The process of collecting revenue is described differently, too. The church collects tithes, whereas a civic organization has dues. A magazine or newspaper charges a subscription. An insurance company has a policy premium. Once collected, the retained wealth after expenses can have a new name, too. In an non-profit, wealth is called an endowment; in a government, it is a stabilization fund; in a business, it is cash reserves; for an individual, it is their retirement savings. All these different names imply something different is occurring, but the behavior for all is the same.
Language of Organization-Money by Steve Consilvio
The Cost of Living within a monetized economy requires a revenue stream. No entity is exempt. It is a peculiar thing to use so many words to describe the same thing. The eskimos have many words to describe the texture of snow, but in this case, it is all just money. Money is money is money, and therein lies the problem. Money is being handled the same way (buy-low sell-high) by everyone. The labels imply a special circumstance, and imply a certain gravitas of the group, but these titles falsely mask the nature of common behaviors. Every organization must have a revenue stream, a collection receipt, cash holdings and expenses. Similar naming patterns occur with other organization-centric terminology regarding ideas, feelings and actions.
The leader's title changes based on the organization. In America, the terms president and chief are common. There is the President of the United States, the President of the Senate (the Vice-President), the Commander-in-Chief, the Chief Justice of the Supreme Court. The same terms occur in lower levels of government. The state supreme court has a Chief Justice. States have Governors who are the Chief Executive of their state. Cities and towns have a police chief and a fire chief. Businesses and non-profits have Presidents and Chief Executive Officers. Within religion, the terms Pope, Rabbi, Spiritual Leader, Mullah and Reverend are used. In all cases, the terms are used to describe the top of some hierarchy, and that person is expected to act in a certain way in regard to the established ethos of the organization. The title reflects the broadness of authority. A district manager, or middle manager, oversees other managers and supervisors, and so on down the line. A big brother is in charge of a little brother.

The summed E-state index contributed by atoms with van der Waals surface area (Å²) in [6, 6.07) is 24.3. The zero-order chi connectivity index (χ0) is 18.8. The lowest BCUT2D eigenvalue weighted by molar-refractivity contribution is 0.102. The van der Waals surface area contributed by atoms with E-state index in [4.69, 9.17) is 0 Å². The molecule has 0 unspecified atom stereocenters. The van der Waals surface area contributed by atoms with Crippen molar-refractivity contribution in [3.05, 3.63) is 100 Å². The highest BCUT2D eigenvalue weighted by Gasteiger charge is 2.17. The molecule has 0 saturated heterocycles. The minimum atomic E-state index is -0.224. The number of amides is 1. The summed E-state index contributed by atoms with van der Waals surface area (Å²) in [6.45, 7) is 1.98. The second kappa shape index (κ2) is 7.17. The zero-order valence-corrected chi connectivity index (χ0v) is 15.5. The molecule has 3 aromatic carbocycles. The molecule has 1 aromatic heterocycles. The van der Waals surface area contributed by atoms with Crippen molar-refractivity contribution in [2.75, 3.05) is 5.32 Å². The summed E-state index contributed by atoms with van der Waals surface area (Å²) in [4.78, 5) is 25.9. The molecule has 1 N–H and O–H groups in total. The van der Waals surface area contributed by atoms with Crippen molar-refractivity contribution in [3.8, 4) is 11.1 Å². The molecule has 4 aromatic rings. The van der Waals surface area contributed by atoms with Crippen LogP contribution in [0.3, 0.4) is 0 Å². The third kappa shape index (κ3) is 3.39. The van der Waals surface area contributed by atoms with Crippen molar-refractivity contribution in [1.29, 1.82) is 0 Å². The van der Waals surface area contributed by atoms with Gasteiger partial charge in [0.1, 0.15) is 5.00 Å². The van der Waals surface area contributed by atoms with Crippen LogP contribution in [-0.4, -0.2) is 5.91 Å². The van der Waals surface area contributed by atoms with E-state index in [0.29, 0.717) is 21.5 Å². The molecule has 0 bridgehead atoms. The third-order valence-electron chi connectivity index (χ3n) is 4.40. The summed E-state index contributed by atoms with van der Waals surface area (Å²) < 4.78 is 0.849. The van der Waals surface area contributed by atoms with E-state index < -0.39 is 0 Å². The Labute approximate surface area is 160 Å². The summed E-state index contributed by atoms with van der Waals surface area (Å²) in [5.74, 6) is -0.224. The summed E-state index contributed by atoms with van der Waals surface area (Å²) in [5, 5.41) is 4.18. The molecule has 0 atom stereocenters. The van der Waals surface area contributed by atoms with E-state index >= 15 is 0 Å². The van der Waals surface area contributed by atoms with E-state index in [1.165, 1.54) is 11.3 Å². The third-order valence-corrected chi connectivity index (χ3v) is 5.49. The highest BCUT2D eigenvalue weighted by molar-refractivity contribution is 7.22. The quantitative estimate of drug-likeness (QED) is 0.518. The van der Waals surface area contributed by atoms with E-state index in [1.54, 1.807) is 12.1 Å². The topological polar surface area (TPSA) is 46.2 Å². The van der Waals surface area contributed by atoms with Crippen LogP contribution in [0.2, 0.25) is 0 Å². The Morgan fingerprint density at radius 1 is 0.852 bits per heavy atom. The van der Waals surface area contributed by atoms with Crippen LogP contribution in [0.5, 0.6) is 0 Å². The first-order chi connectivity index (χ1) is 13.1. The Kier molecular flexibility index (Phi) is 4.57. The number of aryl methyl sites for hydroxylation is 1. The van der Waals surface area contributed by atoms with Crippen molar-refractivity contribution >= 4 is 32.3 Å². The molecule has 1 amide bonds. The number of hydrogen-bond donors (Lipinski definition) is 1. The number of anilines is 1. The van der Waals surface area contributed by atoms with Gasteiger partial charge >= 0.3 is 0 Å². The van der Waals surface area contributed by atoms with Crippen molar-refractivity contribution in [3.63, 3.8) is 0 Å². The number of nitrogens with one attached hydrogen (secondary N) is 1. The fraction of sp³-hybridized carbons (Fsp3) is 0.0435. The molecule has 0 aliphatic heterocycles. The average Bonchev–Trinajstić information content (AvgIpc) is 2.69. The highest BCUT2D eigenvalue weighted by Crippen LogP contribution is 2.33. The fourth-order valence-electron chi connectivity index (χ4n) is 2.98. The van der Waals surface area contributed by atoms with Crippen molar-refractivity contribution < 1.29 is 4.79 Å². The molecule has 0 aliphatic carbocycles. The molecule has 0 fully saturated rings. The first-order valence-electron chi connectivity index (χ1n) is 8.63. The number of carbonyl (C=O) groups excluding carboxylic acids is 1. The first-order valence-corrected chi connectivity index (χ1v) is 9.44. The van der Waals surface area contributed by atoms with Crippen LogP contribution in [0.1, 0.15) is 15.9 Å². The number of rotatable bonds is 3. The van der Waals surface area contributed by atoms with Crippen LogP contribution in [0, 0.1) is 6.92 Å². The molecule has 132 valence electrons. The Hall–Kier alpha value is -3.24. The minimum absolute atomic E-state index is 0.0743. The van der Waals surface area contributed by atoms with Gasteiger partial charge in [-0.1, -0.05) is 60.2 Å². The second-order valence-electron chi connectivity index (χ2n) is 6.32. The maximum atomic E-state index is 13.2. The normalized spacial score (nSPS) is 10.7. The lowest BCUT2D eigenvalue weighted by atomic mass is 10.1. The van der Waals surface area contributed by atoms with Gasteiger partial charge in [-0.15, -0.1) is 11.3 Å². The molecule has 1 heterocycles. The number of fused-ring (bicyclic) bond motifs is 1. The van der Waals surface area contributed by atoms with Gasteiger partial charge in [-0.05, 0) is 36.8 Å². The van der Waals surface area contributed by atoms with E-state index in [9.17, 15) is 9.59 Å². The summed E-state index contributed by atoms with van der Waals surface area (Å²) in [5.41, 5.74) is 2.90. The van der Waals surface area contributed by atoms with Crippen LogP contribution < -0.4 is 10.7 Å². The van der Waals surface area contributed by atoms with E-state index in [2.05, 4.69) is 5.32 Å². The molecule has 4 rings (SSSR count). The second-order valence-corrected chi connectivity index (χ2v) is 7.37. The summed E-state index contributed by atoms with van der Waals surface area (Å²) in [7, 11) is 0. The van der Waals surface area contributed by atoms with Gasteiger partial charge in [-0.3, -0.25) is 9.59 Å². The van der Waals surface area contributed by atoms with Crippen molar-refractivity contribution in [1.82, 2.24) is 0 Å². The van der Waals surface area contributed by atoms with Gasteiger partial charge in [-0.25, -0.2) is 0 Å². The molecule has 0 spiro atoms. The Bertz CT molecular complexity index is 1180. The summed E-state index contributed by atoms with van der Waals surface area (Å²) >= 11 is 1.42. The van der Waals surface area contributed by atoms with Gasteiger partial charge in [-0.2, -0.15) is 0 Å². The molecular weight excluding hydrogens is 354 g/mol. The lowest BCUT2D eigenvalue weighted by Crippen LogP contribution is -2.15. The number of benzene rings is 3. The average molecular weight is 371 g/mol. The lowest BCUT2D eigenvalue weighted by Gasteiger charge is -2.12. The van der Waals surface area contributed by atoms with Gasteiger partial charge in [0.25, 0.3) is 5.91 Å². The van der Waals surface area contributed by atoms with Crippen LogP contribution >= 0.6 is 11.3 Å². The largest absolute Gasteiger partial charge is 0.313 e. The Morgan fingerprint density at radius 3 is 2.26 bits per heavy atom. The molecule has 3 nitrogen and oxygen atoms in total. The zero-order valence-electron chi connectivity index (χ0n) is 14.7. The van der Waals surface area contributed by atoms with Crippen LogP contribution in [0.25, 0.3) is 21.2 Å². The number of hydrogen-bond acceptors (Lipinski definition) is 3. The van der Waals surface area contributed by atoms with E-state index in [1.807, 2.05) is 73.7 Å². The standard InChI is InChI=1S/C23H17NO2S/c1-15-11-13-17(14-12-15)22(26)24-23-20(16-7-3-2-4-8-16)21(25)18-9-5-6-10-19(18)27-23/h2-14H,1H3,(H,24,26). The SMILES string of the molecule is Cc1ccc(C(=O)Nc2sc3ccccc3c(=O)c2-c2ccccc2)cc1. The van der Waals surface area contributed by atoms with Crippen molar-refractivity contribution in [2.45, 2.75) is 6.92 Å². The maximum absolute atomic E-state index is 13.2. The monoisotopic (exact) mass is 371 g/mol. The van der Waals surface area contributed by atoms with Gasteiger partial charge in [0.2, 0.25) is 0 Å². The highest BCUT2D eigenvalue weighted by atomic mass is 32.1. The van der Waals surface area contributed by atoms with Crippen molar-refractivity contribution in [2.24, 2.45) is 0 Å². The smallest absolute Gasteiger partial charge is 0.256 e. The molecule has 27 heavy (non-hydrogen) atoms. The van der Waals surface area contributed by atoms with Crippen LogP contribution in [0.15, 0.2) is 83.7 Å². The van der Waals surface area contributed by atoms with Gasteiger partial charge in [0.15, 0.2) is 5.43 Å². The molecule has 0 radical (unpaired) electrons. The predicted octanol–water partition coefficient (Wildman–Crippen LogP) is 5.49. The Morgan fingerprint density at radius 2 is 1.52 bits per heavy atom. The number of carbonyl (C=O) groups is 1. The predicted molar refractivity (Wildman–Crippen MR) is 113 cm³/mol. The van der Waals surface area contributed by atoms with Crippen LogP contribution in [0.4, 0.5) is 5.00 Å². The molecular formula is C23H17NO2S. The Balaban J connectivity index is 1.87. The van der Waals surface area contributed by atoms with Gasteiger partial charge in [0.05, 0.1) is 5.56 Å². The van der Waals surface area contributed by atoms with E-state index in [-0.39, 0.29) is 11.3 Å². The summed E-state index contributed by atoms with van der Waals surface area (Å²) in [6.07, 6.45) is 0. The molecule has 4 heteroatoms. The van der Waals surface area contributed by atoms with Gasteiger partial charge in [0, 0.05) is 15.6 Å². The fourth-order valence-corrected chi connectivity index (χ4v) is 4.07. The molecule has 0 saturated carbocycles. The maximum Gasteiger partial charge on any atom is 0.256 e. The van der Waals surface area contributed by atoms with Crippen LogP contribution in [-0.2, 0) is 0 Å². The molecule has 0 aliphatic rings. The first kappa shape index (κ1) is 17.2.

Much like the chicken or the egg question, it is difficult to separate which came first: the person, the title or the organization? They spontaneously appear together. Once an organization is established, an individual can only rise to the top by accepting the indoctrination of the organization. This helps to explain why each empire and all organizations remain locked in a perpetual struggle. The individual can change roles, but the roles and expectations within the organizations are difficult to change.
Every organization has a desire for maximum revenue, maximum loyalty, maximum participation and maximum identification. Eric Hoffer, in his book "True Believers: Thoughts On The Nature Of Mass Movements," wrote that the purpose of propaganda was not to convince others, but to convince oneself. Language and titles are a form of propaganda. Propaganda is considered to be a modern phenomenon, but it actually follows the ancient format of religious identification. Brand loyalty, nationalism, ethnicity and party identification are all held as dearly as any religious belief. We may change what we worship, but nature of worship is unchanged.
Language of Organization-Identity by Steve Consilvio